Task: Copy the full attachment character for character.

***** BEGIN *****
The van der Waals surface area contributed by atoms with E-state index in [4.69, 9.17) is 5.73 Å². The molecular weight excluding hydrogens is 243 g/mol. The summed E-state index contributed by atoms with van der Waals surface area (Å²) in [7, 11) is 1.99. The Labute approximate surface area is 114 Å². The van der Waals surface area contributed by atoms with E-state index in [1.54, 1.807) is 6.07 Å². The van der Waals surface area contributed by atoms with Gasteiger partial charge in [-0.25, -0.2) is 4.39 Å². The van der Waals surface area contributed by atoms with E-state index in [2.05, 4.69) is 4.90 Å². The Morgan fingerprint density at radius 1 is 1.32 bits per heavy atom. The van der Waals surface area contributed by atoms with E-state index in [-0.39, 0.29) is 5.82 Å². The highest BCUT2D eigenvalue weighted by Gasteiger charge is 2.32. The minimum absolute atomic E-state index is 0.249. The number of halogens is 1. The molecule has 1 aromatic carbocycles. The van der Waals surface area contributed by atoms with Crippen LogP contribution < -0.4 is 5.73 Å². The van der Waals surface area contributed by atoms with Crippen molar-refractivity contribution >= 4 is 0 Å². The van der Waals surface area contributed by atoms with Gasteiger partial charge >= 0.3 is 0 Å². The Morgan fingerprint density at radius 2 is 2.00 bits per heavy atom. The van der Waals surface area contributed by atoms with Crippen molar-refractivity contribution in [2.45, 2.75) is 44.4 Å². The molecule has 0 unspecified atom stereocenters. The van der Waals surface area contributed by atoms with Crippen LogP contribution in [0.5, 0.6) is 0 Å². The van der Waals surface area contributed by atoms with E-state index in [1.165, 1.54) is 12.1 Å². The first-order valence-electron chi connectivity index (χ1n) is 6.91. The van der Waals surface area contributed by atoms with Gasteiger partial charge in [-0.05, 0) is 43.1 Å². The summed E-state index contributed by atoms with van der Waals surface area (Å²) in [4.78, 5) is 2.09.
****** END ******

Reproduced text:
The van der Waals surface area contributed by atoms with E-state index in [4.69, 9.17) is 5.73 Å². The molecular weight excluding hydrogens is 243 g/mol. The summed E-state index contributed by atoms with van der Waals surface area (Å²) in [7, 11) is 1.99. The Labute approximate surface area is 114 Å². The van der Waals surface area contributed by atoms with E-state index in [1.54, 1.807) is 6.07 Å². The van der Waals surface area contributed by atoms with Gasteiger partial charge in [-0.25, -0.2) is 4.39 Å². The van der Waals surface area contributed by atoms with E-state index in [2.05, 4.69) is 4.90 Å². The Morgan fingerprint density at radius 1 is 1.32 bits per heavy atom. The van der Waals surface area contributed by atoms with E-state index in [-0.39, 0.29) is 5.82 Å². The highest BCUT2D eigenvalue weighted by Gasteiger charge is 2.32. The minimum absolute atomic E-state index is 0.249. The number of halogens is 1. The molecule has 1 aromatic carbocycles. The van der Waals surface area contributed by atoms with Crippen LogP contribution < -0.4 is 5.73 Å². The van der Waals surface area contributed by atoms with Crippen molar-refractivity contribution >= 4 is 0 Å². The van der Waals surface area contributed by atoms with Gasteiger partial charge >= 0.3 is 0 Å². The Morgan fingerprint density at radius 2 is 2.00 bits per heavy atom. The van der Waals surface area contributed by atoms with Crippen molar-refractivity contribution in [2.45, 2.75) is 44.4 Å². The molecule has 0 unspecified atom stereocenters. The van der Waals surface area contributed by atoms with Crippen LogP contribution in [0.5, 0.6) is 0 Å². The van der Waals surface area contributed by atoms with E-state index in [1.165, 1.54) is 12.1 Å². The first-order valence-electron chi connectivity index (χ1n) is 6.91. The van der Waals surface area contributed by atoms with Gasteiger partial charge in [-0.05, 0) is 43.1 Å². The summed E-state index contributed by atoms with van der Waals surface area (Å²) in [4.78, 5) is 2.09.